* Beef Products Inc lawsuit seeks $1.2 billion
* Diane Sawyer, other individuals also sued
* Lawsuit says ABC disparaged safety of a beef filler
* ABC, other defendants say lawsuit without merit
By Jonathan Stempel
Sept 13 ABC News was hit with a $1.2 billion
defamation lawsuit on Thursday by a South Dakota meat processor
that accused it of misleading viewers into believing a product
that critics have dubbed "pink slime" was unsafe.
Beef Products Inc sued over ABC reports aired in March and
April about the nation's largest producer of "lean finely
In court papers, the company said ABC falsely told viewers
that its beef product was not safe, not healthy and not even
meat, resulting in the 31-year-old company's loss of hundreds of
millions of dollars in profit and roughly half its employees.
"The lawsuit is without merit," Jeffrey Schneider, senior
vice president of ABC News, a unit of Walt Disney Co,
said in a statement. "We will contest it vigorously."
Six individuals were also sued, including ABC News anchor
Diane Sawyer and the reporters Jim Avila and David Kerley.
ABC conducted a "sustained and vicious disinformation
campaign," Beef Products' lawyer Dan Webb, chairman of Winston &
Strawn and a former U.S. attorney in Chicago, said at a press
"To call a food product slime is the most pejorative term
that could be imagined. ABC's constant repetition of it, night
after night after night, had a huge impact on the consuming
The other defendants are Gerald Zirnstein, a former U.S.
Department of Agriculture microbiologist credited with coining
the term "pink slime;" former USDA employee Carl Custer and
former Beef Products employee Kit Foshee. All appeared or were
quoted in ABC's reports.
William Marler, a lawyer for Zirnstein and Custer, said:
"The complaint is completely bogus and frivolous, and we will
defend these public employees vigorously."
Foshee could not be immediately reached for comment.
Beef Products accused ABC News of acting with actual malice
in producing its reports, a high legal standard to meet.
"These kinds of cases are hard to win because courts have
given media many protections in reporting on matters of public
concern," said Bruce Rosen, a partner and media law specialist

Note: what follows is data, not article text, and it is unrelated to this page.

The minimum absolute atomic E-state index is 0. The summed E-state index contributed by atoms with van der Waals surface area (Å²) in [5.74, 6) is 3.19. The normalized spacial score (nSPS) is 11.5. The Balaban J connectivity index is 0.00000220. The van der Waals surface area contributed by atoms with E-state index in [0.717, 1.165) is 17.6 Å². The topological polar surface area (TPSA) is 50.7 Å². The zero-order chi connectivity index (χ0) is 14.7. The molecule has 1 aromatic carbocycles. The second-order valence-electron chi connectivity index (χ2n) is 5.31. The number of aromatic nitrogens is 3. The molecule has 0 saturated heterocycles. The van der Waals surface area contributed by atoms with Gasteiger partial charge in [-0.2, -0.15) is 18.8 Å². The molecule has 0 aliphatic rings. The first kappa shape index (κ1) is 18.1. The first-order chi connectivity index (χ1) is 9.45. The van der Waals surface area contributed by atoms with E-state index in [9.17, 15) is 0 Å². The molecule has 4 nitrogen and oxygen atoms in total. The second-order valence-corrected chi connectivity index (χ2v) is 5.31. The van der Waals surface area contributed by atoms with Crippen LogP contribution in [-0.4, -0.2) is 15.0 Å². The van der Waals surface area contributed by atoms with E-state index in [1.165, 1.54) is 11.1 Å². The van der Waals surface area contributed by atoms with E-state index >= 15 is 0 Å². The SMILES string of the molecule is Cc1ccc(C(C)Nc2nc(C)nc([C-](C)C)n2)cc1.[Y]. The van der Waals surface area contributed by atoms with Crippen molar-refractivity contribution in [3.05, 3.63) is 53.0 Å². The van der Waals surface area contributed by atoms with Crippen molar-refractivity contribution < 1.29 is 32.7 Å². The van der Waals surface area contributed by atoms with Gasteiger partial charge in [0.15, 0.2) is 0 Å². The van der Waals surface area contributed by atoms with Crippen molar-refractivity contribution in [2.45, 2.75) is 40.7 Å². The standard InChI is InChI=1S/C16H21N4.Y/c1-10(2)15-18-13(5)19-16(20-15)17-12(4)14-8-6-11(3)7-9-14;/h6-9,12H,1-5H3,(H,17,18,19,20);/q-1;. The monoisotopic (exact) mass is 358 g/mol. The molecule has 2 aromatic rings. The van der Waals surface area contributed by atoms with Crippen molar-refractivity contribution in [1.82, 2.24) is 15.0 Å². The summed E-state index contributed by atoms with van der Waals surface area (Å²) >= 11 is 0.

at McCusker, Anselmi, Rosen & Carvelli in Florham Park, New
"Constitutionally, the plaintiff has to show ABC knew what
it was broadcasting was false, or had very strong reasons to
know, and ignored them," he said. "It's a very hard standard to
overcome. Dan Webb will have his hands full."
Lean finely textured beef is a filler made from fatty
trimmings that are sprayed with ammonia to kill bacteria.
The Department of Agriculture approved use of the product in
ground beef in 1993 and affirmed its safety in March.
But that has failed to quiet critics, which have included
food safety activists, as well as animal rights organizations.
Large customers have also taken note, with companies such as
McDonald's Corp, Yum Brands Inc's Taco Bell and
supermarket chain Safeway Inc halting purchases of the
Other courts have addressed similar claims in the past.
In 2000, a federal appeals court rejected defamation claims
by Texas cattle ranchers against talk show host Oprah Winfrey
over a "dangerous food" episode of her eponymous show, where she
was accused of falsely depicting U.S. beef as unsafe in the wake
of a British panic over "mad cow" disease.
PRODUCT DISPARAGEMENT ALLEGED
Beef Products filed its 263-page complaint in Union County
Circuit Court in South Dakota. It said ABC included nearly 200
false, defamatory and disparaging statements in on-air and
online reports, and in social media postings.
Based in Dakota Dunes, just west of Sioux City, Beef
Products also accused ABC of interfering with its business
dealings with grocery store chains and ground beef processors.
It said ABC's "campaign" against it actually began in April
2011, when the network broadcast a show featuring British chef
Jamie Oliver that included false statements about the type of
beef trimmings it used.
Beef Products said the media furor forced it shut three of
its four plants and eliminate more than 700 jobs, and has cost
more than $20 million of revenue each month.
It said weekly sales of the beef filler have fallen to less
than 2 million pounds from nearly 5 million.
Beef Products said it is seeking $400 million of
compensatory damages representing lost profit, which could be
tripled under South Dakota's Agricultural Food Products
Disparagement Act, plus punitive damages.
Zirnstein used the term "pink slime" in a 2002 email to
coworkers after touring a Beef Products plant. His email was
later released to The New York Times.
Walt Disney shares closed up 90 cents at $52.60 on the New
York Stock Exchange.
The case is Beef Products Inc et al v. American Broadcasting
Cos et al, Circuit Court of South Dakota, Union County, No.